I would have loved to been a fly on the wall when the Parking Director, Matt Nelson and Mayor TenHaken had a conversation about getting creative with raising more parking fees. Probably went something like this;

Nelson says, “Paul, we just gotta find a way to get people to park in the ramps more.”

TenHaken responds, “Thank goodness I stopped that naked Indian mural, because that certainly would have drove drivers away.”

Is the Carbon Pipeline really for Carbon?

It’s not what is in the pipeline but who is burying it.

There has been a lot of chatter about the proposed carbon pipeline and some of the extraordinary actions taken to get it in the ground.

Of course none of this is surprising considering some of the players in this and everything done so far has worked in their playbook.

I asked someone recently who has been around in politics since the late 60’s, “Do you think there is some kind of other agenda when it comes to this pipeline?”

Let’s be brutally honest, grain ethanol is NOT the solution to our energy problems. Green energy is. We should be using all the available farmland we have to grow crops that feed PEOPLE not create waste with an energy source that really isn’t that sustainable. Which brings us back to the ‘agenda’ question.

This person pointed out to me that once the easements are set and the pipeline is approved and buried in the ground the servicer of that line can transport any material thru the line like oil from North Dakota or Canada.

Is it much easier to sell a carbon pipeline that will somehow trickle down to benefit farmers or an oil pipeline?

We know the answer to that question.

The affected landowners need to start asking the carbon pipers what exactly will be in this pipeline because right now there is something flowing and it ain’t carbon.

Sioux Fals Landfill EV plan

While the city is struggling with a sustainability plan, it seems they are all over it for this (Item #7. Sub Item #10);

I am assuming, but don’t know, that this is for EV battery disposal.

Mixed Use Zoning in Sioux Falls is needed

The administration has been busy pushing it’s agenda onto the city council just waiting for their rubberstamp approval;

The new zoning districts, referred to as “midtown mixed use,” are specifically aimed at increasing population density and walkability in fitting parts of the city. An ordinance that would introduce them into the city’s zoning options passed to a second reading unanimously Tuesday.

They range from three-to four-story buildings that could fit near single-family homes to seven- to 10-story buildings that could only be built along some of the city’s busiest streets, or perhaps a whole city block.

Councilor Rich Merkouris said increases in this type of zoning could hopefully be accompanied with improvements to the city’s transit system, and Councilor Greg Neitzert said bicycles should be taken into account while sidewalks and roads around the buildings are developed.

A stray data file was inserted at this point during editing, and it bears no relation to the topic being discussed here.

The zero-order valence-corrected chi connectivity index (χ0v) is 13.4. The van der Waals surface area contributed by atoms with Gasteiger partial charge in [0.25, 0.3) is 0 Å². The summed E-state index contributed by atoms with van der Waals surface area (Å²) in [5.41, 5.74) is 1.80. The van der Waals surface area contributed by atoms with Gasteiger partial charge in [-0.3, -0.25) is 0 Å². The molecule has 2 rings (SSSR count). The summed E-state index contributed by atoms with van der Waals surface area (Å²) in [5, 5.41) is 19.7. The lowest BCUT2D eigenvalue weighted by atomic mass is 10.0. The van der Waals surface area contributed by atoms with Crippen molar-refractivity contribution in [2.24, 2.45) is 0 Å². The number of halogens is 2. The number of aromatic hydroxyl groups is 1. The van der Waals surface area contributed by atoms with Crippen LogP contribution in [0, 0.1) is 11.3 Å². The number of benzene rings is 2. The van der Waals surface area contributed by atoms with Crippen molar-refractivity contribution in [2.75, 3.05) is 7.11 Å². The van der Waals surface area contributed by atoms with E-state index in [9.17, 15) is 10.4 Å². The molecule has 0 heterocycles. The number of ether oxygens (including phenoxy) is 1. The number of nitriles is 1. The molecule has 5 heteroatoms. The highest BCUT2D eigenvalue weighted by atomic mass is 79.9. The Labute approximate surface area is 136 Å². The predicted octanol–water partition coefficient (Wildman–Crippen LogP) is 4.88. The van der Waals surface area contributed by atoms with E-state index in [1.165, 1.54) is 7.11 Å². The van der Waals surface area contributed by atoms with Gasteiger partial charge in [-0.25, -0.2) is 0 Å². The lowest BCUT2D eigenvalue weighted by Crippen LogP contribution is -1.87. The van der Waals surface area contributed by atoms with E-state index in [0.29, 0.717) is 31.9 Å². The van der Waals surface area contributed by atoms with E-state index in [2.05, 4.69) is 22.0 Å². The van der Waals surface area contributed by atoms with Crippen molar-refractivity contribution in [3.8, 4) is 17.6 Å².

With most proposed city ordinances, the devil is in the details.

I support building density and finally cleaning up corridors like Minnesota Avenue, but I’m starting to get the feeling this will be more like the old Westerns with the fake main street facades. We can clean up the curb appeal of Minnesota Avenue all we want but it is what is behind the street that concerns me more.

When cleaning up neighborhoods it starts with the lowest rung on the latter, that means a total overhaul of our core neighborhoods FIRST then we can concentrate on the window dressing.

And Rich and Greg are correct, there are many other issues we must solve first in our core before dreaming about moving next door to George Jefferson in the high rise with an awesome view of the Pita Pit roof.

Of course Wealthy Welfare Developer Queens have their prince on the council;

And Councilor Alex Jensen said there would need to be incentives to make the zoning appealing, saying it was easy to go buy land on the outskirts of the city for a one-story project, if the location made sense. Convincing that hypothetical landowner to get into the core of the city could take some extra work.

Which means tax rebates and TIFs. Ironically there is a natural incentive to those who actually play the FREE market system fairly, instead of waiting for government handouts, you get to build 5 to 10x the square footage on the same plot of land in the core as opposed to a cornfield next to Brandon.

Besides transit and walkability I also have other concerns about transitioning these buildings from well established core neighborhoods. So does councilor Soehl;

“If Mr. and Mrs. Smith have been living in their house for 40 years and now we’re gonna put a seven-story building in the same city block, explain to me how you’re gonna alleviate the city council from making that hard decision,” Soehl said. “Because it’s gonna end up with us. The complaints, the packed room, it’s gonna end up here to make those hard decisions.”

Once again councilor Soehl is choosing to take the safe and easy road and wanting to throw out the entire proposal based on the fact he may have to make a decision. This kind of zoning WILL require a case by case basis review and approval. DUH! What works well at 18th and Minnesota may not work at 33rd and Minnesota, I think the public and developers get that.